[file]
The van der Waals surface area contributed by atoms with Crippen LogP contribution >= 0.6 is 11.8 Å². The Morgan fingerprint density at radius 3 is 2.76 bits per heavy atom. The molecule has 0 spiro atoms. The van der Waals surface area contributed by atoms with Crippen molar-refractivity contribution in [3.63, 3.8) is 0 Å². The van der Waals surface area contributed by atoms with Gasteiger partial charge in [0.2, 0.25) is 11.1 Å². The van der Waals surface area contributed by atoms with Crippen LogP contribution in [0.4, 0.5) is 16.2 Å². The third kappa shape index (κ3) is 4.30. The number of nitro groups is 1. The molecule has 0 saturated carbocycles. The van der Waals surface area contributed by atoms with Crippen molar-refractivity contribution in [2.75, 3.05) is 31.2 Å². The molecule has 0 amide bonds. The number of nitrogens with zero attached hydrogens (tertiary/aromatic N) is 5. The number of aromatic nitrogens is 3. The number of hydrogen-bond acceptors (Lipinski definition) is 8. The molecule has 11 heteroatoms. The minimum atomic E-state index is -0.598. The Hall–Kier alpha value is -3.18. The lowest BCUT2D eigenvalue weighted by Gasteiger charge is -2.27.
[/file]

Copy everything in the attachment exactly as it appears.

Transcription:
The van der Waals surface area contributed by atoms with Crippen LogP contribution >= 0.6 is 11.8 Å². The Morgan fingerprint density at radius 3 is 2.76 bits per heavy atom. The molecule has 0 spiro atoms. The van der Waals surface area contributed by atoms with Crippen molar-refractivity contribution in [3.63, 3.8) is 0 Å². The van der Waals surface area contributed by atoms with Gasteiger partial charge in [0.2, 0.25) is 11.1 Å². The van der Waals surface area contributed by atoms with Crippen LogP contribution in [0.4, 0.5) is 16.2 Å². The third kappa shape index (κ3) is 4.30. The number of nitro groups is 1. The molecule has 0 saturated carbocycles. The van der Waals surface area contributed by atoms with Crippen molar-refractivity contribution in [2.75, 3.05) is 31.2 Å². The molecule has 0 amide bonds. The number of nitrogens with zero attached hydrogens (tertiary/aromatic N) is 5. The number of aromatic nitrogens is 3. The number of hydrogen-bond acceptors (Lipinski definition) is 8. The molecule has 11 heteroatoms. The minimum atomic E-state index is -0.598. The Hall–Kier alpha value is -3.18. The lowest BCUT2D eigenvalue weighted by Gasteiger charge is -2.27.